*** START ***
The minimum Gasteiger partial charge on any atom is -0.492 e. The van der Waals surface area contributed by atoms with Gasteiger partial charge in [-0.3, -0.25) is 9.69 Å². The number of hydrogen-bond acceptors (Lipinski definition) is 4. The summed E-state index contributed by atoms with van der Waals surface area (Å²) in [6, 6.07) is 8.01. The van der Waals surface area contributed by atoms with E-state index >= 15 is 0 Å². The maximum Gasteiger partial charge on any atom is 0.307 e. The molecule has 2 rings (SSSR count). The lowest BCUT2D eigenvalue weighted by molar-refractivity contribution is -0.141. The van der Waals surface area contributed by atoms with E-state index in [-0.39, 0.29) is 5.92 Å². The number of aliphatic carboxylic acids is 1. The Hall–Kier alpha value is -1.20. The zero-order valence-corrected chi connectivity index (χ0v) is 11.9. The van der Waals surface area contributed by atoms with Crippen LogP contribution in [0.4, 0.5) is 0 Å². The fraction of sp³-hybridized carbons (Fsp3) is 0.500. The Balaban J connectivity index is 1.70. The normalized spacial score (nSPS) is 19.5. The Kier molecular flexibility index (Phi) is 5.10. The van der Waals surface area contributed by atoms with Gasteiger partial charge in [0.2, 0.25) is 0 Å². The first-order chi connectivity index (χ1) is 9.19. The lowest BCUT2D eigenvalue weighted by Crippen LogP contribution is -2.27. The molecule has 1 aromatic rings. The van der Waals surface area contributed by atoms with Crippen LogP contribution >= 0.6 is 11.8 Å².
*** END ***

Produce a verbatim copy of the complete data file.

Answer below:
The minimum Gasteiger partial charge on any atom is -0.492 e. The van der Waals surface area contributed by atoms with Gasteiger partial charge in [-0.3, -0.25) is 9.69 Å². The number of hydrogen-bond acceptors (Lipinski definition) is 4. The summed E-state index contributed by atoms with van der Waals surface area (Å²) in [6, 6.07) is 8.01. The van der Waals surface area contributed by atoms with E-state index >= 15 is 0 Å². The maximum Gasteiger partial charge on any atom is 0.307 e. The molecule has 2 rings (SSSR count). The lowest BCUT2D eigenvalue weighted by molar-refractivity contribution is -0.141. The van der Waals surface area contributed by atoms with E-state index in [-0.39, 0.29) is 5.92 Å². The number of aliphatic carboxylic acids is 1. The Hall–Kier alpha value is -1.20. The zero-order valence-corrected chi connectivity index (χ0v) is 11.9. The van der Waals surface area contributed by atoms with Crippen LogP contribution in [0.4, 0.5) is 0 Å². The fraction of sp³-hybridized carbons (Fsp3) is 0.500. The Balaban J connectivity index is 1.70. The normalized spacial score (nSPS) is 19.5. The Kier molecular flexibility index (Phi) is 5.10. The van der Waals surface area contributed by atoms with Gasteiger partial charge in [0.2, 0.25) is 0 Å². The first-order chi connectivity index (χ1) is 9.19. The lowest BCUT2D eigenvalue weighted by Crippen LogP contribution is -2.27. The molecule has 1 aromatic rings. The van der Waals surface area contributed by atoms with Crippen LogP contribution >= 0.6 is 11.8 Å².